TRIAL

The Oklahoman - - FRONT PAGE -

she told ju­rors.

Cleve­land County District At­tor­ney Greg Mash­burn, though, told the jury the ev­i­dence will show Nolen made choices in car­ry­ing out the at­tack that prove he knew what he was do­ing was wrong.

“This de­fen­dant was pur­pose­ful and de­lib­er­ate,” the pros­e­cu­tor said in his open­ing state­ment. “He was clear in his thoughts and in­tent.”

The pros­e­cu­tor pointed out that Nolen waited to be­gin his at­tack un­til af­ter a se­cu­rity guard left for the day. He also pointed out Nolen hid the mur­der weapon, a knife, in a sock to sneak back into the food plant af­ter be­ing sus­pended.

Nolen, 33, is charged with first-de­gree mur­der and five as­sault counts. If con­victed of first-de­gree mur­der, he could be sen­tenced to life in prison, life without the pos­si­bil­ity of pa­role or death.

If found not guilty by rea­son of in­san­ity, Nolen would be sent to the state’s men­tal fa­cil­ity in Vinita, pos­si­bly for the rest of his life.

Three years since at­tack

He is ac­cused in the mur­der count of be­head­ing co-worker Colleen Huf­ford in­side Vaughan Foods on Sept. 25, 2014, shortly af­ter he was sus­pended for mak­ing racial re­marks. She was 54.

The district at­tor­ney called the vic­tim “one of the most kind and car­ing ladies that you’ll ever meet.” He called Nolen’s at­tack on her fe­ro­cious and bru­tal.

The district at­tor­ney also re­vealed to ju­rors that the ev­i­dence will show Nolen at­tacked her by mis­take. The district at­tor­ney said Nolen mis­took Huf­ford for an­other woman who had bumped into him days be­fore by ac­ci­dent.

Us­ing ges­tures, Mash­burn demon­strated to ju­rors how Nolen at­tacked Huf­ford from be­hind and drew the knife across her neck. “She gasps and starts fight­ing for her life,” the district at­tor­ney said.

Nolen is ac­cused in three of the as­sault counts of fight­ing off co­work­ers who tried to stop him. The district at­tor­ney told ju­rors Nolen went back each time to saw­ing the vic­tim’s neck.

“He will not be de­terred. He is there to be­head his op­pres­sors,” Mash­burn said.

Nolen is ac­cused in the other as­sault counts of try­ing to be­head an­other co-worker, Traci John­son, and of charg­ing with a knife at the com­pany’s chief op­er­at­ing of­fi­cer.

Act­ing like he was point­ing a ri­fle, the district at­tor­ney told ju­rors the com­pany ex­ec­u­tive, Mark Vaughan, a re­serve Ok­la­homa County sher­iff’s deputy, fired three times. One shot grazed Nolen, one shot missed and one shot hit, stop­ping him, the district at­tor­ney said.

Mash­burn said John­son had been work­ing at the plant only a few days.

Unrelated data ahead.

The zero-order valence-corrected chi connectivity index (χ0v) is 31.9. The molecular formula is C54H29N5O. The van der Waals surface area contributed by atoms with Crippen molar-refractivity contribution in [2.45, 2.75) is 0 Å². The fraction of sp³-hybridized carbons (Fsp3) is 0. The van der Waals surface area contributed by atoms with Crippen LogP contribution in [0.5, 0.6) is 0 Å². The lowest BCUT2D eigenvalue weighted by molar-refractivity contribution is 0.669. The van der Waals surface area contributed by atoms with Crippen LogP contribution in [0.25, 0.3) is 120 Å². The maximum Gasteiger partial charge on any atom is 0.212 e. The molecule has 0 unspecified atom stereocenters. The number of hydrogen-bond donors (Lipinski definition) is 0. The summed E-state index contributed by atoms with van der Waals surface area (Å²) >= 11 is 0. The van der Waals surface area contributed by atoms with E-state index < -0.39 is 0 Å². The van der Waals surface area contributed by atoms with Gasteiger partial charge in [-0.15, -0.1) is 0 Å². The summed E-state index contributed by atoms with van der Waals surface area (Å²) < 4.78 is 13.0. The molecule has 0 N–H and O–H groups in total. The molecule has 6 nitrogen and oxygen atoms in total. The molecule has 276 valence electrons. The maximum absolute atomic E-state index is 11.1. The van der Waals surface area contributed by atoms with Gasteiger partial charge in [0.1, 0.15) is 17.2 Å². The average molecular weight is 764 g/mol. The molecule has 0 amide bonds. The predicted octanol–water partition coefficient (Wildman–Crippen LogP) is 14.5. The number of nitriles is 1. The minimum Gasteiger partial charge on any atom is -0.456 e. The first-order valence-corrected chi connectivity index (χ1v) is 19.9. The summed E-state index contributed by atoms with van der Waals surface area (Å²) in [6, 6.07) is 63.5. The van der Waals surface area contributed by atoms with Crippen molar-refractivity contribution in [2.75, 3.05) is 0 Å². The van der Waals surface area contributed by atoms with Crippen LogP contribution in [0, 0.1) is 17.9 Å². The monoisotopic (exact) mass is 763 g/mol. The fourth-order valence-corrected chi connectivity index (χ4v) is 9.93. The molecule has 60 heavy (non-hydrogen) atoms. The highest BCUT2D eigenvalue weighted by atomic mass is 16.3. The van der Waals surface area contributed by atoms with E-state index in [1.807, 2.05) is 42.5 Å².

Ju­rors to see pho­tos

Af­ter the open­ing state­ments, District Judge Lori Walk­ley went over with prose­cu­tors and de­fense at­tor­neys what pho­tos ju­rors will be al­lowed to see.

The judge ruled ju­rors will be able to see one photo of the vic­tim’s sev­ered head at the plant. De­fense at­tor­neys had com­plained that photo was too prej­u­di­cial and un­nec­es­sary.

The trial is ex­pected to last three to four more weeks. The judge started the trial early, be­gin­ning jury se­lec­tion Sept. 8.

Jury se­lec­tion was com­pleted Thurs­day. Eight men and four women were cho­sen to serve. There are three al­ter­nates.

Ju­rors were told by the de­fense that Nolen wanted to plead guilty and get the death penalty.

Nolen ac­tu­ally did plead guilty last year to first-de­gree mur­der and two of the as­sault counts. The judge put off ac­cept­ing the plea un­til she re­solved ques­tions at a hear­ing in April about his men­tal state.

Af­ter rul­ing on the men­tal is­sues, the judge was pre­pared to de­cide his pun­ish­ment her­self. How­ever, by law, Nolen had to ac­knowl­edge in court he stood by his guilty plea. He re­fused to even talk to or look at the judge so she or­dered a jury trial in­stead.

She gave him an­other chance last week to stand by his guilty plea but he again re­fused to talk to her.

[PHOTO BY CHRIS LANDS­BERGER, THE OK­LA­HOMAN]

San­dra Allen picks up her or­der at Urb Ex­press dur­ing the open­ing day of the 2017 Ok­la­homa State Fair in Ok­la­homa City. Urb Ex­press won the Great Taste of a Fair food award with its Honey Ba­con Pep­per Dog.

DAVE CATHEY, THE OK­LA­HOMAN] [PHOTO BY

The Honey Pep­per Ba­con Dog from The Urb Ex­press was named FAIRest of All dishes in the Great Taste of a Fair com­pe­ti­tion on Wed­nes­day. The Urb Ex­press is op­er­ated by Chick­asha’s Josh Woods and Zachary Grayson.

CATHEY, THE OK­LA­HOMAN] [PHOTO BY DAVE

The Frozen Hot Cho­co­late from A Latte Love won the Sweet­est of the Sweet cat­e­gory of the Great Taste of a Fair com­pe­ti­tion at the 2017 Ok­la­homa State Fair.

[PHOTO BY CHRIS LANDS­BERGER, THE OK­LA­HOMAN]

Bob Ak­er­man and his sis­ter Lou Hooper en­joy the Honey Ba­con Pep­per Dog from Urb Ex­press on Thurs­day dur­ing the open­ing day of the 2017 Ok­la­homa State Fair in Ok­la­homa City.

[PHOTO BY DAVE CATHEY, THE OK­LA­HOMAN]

Ir­ish Break­fast Ta­cos from St. Paddy’s Cakes were named best new dish at this year’s Ok­la­homa State Fair in the Great Taste of a Fair com­pe­ti­tion.

LANDS­BERGER, THE OK­LA­HOMAN] [PHOTO BY CHRIS

The Urb Ex­press won the 2017 Great Taste of a Fair food award for its Honey Ba­con Pep­per Dog.

Newspapers in English

Newspapers from USA

© PressReader. All rights reserved.